One of the victims was a six-year-old Indigenous girl who died dehydrated in the state of Arizona (southern US) after crossing the border with Mexico; another was a child under twelve from El Salvador, who was shot dead in the Mexican state of Veracruz. US border patrols found several bodies in the Rio Bravo basin, a situation repeated each year because of high rainfall in this region. ‘Over half of the deaths this year – 259 – were caused by drowning, such as through shipwrecks in the Caribbean or failed river crossings. About 65 were from highway crashes, and around 20 each on railroad routes, from dehydration or exposure, violence including homicide, and sickness or lack of medical care’, said Joel Millman, IOM spokesman.
Testimonies from Honduras, Nicaragua and Guatemala illustrate the dire situation:
‘With the pandemic that overwhelms us, with COVID-19, the government of Honduras forces the population to be locked up, however counting that there are more than two million people unemployed in the country, without the help of absolutely anyone – since the government does not have unemployment insurance, or an official social assistance program as happens in European countries – people are being forced to be locked up without the hope of getting money or food. The government has offered a so-called “solidarity bag” which is literally a medium bag with some nurseries for food, which has been considered an insult and a mockery of the need of people since food is very scarce and of poor quality. In a nutshell this is a human disaster.’
In the face of the political crisis in Nicaragua, and according to the UN, there are more than 100,000 asylum seekers in the world who have fled from Nicaragua on dangerous journeys to find security in Belize, Costa Rica, Panama and Guatemala. ‘I’ve always been a fighter. I’m not going to sit still and watch my life go down in front of me’, are the words of Sara, a 29-year-old mother who fled with her husband and children after being attached to the protests in Nicaragua.
Guatemala has one of the least equipped health systems in Latin America. On top of that, 70% of the working population faces extreme economic uncertainty without proper work contracts or social safety nets.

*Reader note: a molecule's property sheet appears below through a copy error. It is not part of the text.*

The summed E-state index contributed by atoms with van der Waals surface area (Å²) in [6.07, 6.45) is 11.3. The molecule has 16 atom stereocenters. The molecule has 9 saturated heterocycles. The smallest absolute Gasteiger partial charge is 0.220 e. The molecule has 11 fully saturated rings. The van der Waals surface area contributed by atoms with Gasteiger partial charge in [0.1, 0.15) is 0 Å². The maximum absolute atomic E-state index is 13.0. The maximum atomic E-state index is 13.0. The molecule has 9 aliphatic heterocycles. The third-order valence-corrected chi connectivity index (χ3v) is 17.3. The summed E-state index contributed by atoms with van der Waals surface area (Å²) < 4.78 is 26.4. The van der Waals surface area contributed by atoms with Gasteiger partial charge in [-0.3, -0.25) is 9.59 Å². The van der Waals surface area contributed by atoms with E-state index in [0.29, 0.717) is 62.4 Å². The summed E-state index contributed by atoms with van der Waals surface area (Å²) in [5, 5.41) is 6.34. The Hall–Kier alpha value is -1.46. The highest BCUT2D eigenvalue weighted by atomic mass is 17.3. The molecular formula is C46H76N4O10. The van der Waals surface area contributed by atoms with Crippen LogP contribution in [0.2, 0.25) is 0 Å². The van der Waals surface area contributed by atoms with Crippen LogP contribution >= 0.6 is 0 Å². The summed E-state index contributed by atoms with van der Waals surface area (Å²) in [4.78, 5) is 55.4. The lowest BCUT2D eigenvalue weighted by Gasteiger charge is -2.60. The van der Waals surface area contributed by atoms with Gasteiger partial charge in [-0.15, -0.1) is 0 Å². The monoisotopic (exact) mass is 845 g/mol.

COVID-19 has led to the forced return of refugees and migrants to their country of origin, without any form of protection. They have to quarantine in schools and community buildings in improvised places. Hunger and starvation caused by the pandemic are the greatest fear. The number of people in Latin America and the Caribbean living in extreme poverty could surpass 83 million this year due to the impacts of COVID-19, leading to a significant rise in hunger. A report of the Economic Commission for Latin America and the Caribbean predicts a 5% contraction in the economy and an increase in unemployment of more than 11% – making this one of the biggest crises of the century. A catastrophe without precedence is pending. The lack of opportunity and hope, the loss of employment and the breakdown of livelihoods in institutionally fragile nations drive migration to countries that are also politically unstable and do not have much better socio-economic conditions. Poverty affects not only an individual’s economic situation, but also their right to life with dignity, without hunger, without educational deficiencies, vulnerabilities or social exclusion – which is at stake in this part of the world.
Dr Saskia Harkema is the CEO and Founder of Faces of Change.
Pr Alinis Aranguren Agreda is a Professor of Governance at the Centro de Estudios Políticos y de Gobierno at the Universidad Católica Andrés Bello in Caracas, Venezuela, and a Human Rights defender.
Samanta Morales is a Lawyer and Human Rights Defender.